Maxine Mahon, 82, San Diego Dance Doyenne

For 50 years, Maxine Mahon was San Diego’s doyenne of dance as the founder and director of California Ballet Co., which despite its closure in 2020 still holds the record as the oldest professional ballet company in San Diego history.

Maxine Kay Mahon Krause, who retired in 2018, passed away at her home in Tierrasanta on Sunday at the age of 82.

Friends and colleagues have referred to her as a “San Diego icon” and her decades of distinguished leadership earned her lifetime achievement award in 2002 from the San Diego Dance Alliance.

Trystan Merrick, a former principal dancer with California Ballet who now co-owns San Diego’s BalletCenter Studios, said Mahon’s impact on the dance community, and on his own development as an artist, “won’t be forgotten.”

“We shared a love for plants and nature, and found kinship in design and costume creation. She never lost her spice even towards the end,” Merrick said. “She spoke a lot about joy in the last few weeks. I hope to cultivate that more in my own life, as well as applying my favorite ‘Maxine-ism’ — a simple and impactful learn.”

Born Maxine Jennings on Jan. 29, 1941, in San Diego, she was an infant when her father, U.S. Marine Johnny Jennings, moved their family to his duty station at Pearl Harbor, Hawaii — just months before the Dec. 7 Japanese attack that launched the U.S. into World War II.

“I was just a few months old when we arrived. That makes me one of the youngest Pearl Harbor survivors,” Mahon said in a 2018 Union-Tribune interview. “My mother saw the Japanese planes up close — she could see the goggled eyes of the pilots as they came down shooting at everything. She ran into the house and shoved a mattress under the stairway and we hid there.”

The Jennings family moved back to San Diego, where Maxine and her sister, Marlene, grew up dancing in their mother’s basement ballet studio. She later danced in 25 musicals at the then-named Starlight Opera in Balboa Park. She went on to study music at San Diego State University and was preparing for a career as an accordionist when she was seriously injured in a water-skiing accident on Mission Bay. As she recovered, she lost interest in music and refocused her energies on dance, studying under teacher Margarette Ellicot of El Cajon.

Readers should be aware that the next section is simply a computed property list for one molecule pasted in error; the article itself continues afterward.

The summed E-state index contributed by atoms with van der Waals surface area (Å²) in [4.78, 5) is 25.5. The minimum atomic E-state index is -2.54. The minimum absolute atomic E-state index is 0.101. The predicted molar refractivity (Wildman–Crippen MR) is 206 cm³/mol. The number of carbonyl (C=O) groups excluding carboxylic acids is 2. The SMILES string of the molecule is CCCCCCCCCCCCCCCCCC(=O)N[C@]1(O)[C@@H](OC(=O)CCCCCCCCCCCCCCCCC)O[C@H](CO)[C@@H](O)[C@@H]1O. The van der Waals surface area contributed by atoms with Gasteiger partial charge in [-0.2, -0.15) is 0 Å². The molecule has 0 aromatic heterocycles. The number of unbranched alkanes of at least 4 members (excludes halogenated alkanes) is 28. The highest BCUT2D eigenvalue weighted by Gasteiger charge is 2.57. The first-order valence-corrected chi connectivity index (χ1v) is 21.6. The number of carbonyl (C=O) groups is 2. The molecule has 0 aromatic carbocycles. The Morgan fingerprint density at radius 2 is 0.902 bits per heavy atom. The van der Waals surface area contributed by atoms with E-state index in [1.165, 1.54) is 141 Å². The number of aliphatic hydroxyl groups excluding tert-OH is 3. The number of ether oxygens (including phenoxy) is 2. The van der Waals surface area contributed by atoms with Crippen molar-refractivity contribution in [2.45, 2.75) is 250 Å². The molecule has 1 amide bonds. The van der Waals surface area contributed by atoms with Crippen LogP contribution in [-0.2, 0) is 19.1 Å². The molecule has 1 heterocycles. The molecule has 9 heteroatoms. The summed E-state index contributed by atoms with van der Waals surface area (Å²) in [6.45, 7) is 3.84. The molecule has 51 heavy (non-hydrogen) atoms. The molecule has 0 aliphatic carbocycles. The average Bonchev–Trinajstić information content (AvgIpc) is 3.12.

In 1961, former San Francisco Ballet company members Nancy Johnson and Richard Carter moved to San Diego with the goal of starting their own ballet company and Mahon signed on as a member. That ensemble became the original San Diego Ballet. “We were very tiny,” Mahon said, “but ambitious.”

Mahon danced with San Diego Ballet for seven years, then in 1967, she joined the National Ballet in Washington, D.C., where she trained under Frederic Franklin, a noted veteran of the Ballets Russes, recognized as the most influential ballet company of the 20th century. A year later, she moved back to San Diego because she knew she’d need to take care of her parents one day.

In the summer of 1968, Mahon and her first husband, Robert Mahon, invited many of her dancer friends from Washington, D.C., to vacation in San Diego, and they decided to put on a show at an outdoor amphitheater at San Diego State University that was a success critically, if not financially.

Maxine Mahon in a publicity photo for one California Ballet’s first performances, “Raymonda,” in 1968.

(Courtesy of California Ballet)

Encouraged to continue, the Mahons co-founded California Ballet on July 13, 1968. The California Ballet School followed, with company members — who included Maxine’s sister Marlene — serving as faculty. Maxine was company director, choreographer, costume designer and seamstress.